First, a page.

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Plan to Trim Pensions Decried

by Moon Gap-sik, Chosun Ilbo

 August 8, 2003

The government will lower the amount of pension payouts again, to 50 percent of the average wage during the contribution period. Labor strongly opposes the move and warned that the labor-government dispute regarding the five-day workweek system could spread to the national pension issue.

The government already lowered the payout percentage this month to 55 percent, down from 60 percent. But in order to stabilize the pension account's finances, the government announced that payouts would be lowered to 50 percent from 2008. The pension premium, meanwhile, now 9 percent of income, will rise to 10.38 percent in 2010. The government will then increase the premium every five years until it reaches 15.9 percent in 2030.

The government will be discussing its reformation bill for the national pension with related ministries until the bill is submitted to the National Assembly on Aug. 18. The government plans to hold public hearings as soon as the final plan is confirmed.

Labor also claimed that the government has started "killing" the national pension in order to expand the markets for private insurance companies, and declared that it would start a strike against the reform bill.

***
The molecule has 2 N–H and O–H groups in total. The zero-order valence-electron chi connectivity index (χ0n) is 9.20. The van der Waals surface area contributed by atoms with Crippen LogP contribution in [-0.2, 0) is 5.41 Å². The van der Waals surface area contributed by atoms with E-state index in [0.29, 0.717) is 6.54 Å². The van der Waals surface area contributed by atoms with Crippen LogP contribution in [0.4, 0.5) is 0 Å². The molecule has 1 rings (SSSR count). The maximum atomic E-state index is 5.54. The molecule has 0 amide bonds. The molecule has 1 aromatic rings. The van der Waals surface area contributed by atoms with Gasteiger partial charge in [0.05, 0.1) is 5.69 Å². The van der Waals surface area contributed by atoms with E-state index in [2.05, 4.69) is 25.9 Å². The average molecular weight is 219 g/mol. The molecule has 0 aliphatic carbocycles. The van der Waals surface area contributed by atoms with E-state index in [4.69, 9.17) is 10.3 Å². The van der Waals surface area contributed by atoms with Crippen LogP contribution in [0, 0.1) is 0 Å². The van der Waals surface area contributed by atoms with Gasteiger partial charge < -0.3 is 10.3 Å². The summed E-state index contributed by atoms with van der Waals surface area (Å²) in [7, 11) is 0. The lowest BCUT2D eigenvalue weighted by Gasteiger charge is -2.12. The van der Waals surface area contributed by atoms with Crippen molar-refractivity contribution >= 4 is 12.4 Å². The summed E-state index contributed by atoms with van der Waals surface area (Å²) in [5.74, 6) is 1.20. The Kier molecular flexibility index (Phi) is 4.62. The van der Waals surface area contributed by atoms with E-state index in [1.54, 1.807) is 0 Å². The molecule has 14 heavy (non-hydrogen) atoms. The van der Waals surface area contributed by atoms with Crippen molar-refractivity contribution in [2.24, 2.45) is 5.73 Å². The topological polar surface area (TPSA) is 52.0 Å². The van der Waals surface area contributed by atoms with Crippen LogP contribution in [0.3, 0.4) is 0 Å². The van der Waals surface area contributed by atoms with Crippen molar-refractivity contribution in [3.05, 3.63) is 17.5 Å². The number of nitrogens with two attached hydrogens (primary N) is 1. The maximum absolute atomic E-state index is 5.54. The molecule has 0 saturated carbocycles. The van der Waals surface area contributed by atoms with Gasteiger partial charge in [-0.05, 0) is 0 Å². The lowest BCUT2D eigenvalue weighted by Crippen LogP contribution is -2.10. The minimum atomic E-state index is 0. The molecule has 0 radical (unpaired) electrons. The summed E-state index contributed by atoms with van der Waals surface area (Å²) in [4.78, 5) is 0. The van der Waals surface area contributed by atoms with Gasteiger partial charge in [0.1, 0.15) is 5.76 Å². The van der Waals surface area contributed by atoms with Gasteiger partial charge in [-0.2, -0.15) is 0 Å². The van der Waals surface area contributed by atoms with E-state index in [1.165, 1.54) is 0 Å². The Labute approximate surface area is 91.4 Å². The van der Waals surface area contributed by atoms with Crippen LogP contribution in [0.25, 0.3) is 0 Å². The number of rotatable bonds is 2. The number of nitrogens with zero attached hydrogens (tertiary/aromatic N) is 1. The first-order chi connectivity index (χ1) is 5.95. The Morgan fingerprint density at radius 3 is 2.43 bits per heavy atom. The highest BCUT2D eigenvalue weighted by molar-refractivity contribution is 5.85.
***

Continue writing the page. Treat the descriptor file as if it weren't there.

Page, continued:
The Korean Confederation of Trade Unions and the Federation of Korean Trade Unions together warned that they would impede the National Assembly from passing the government reform bill in September.

The confederation explained that if pension payouts were lowered to 50 percent then a person who has been paying the pension for 40 years will received a monthly W670,000 ($570), or $140,000 less that what he should originally have received.

The umbrella union group also claimed that the government bill lowered the value of the national pension, and demanded that the government maintain the payout rates but lower the insurance premium rates instead.


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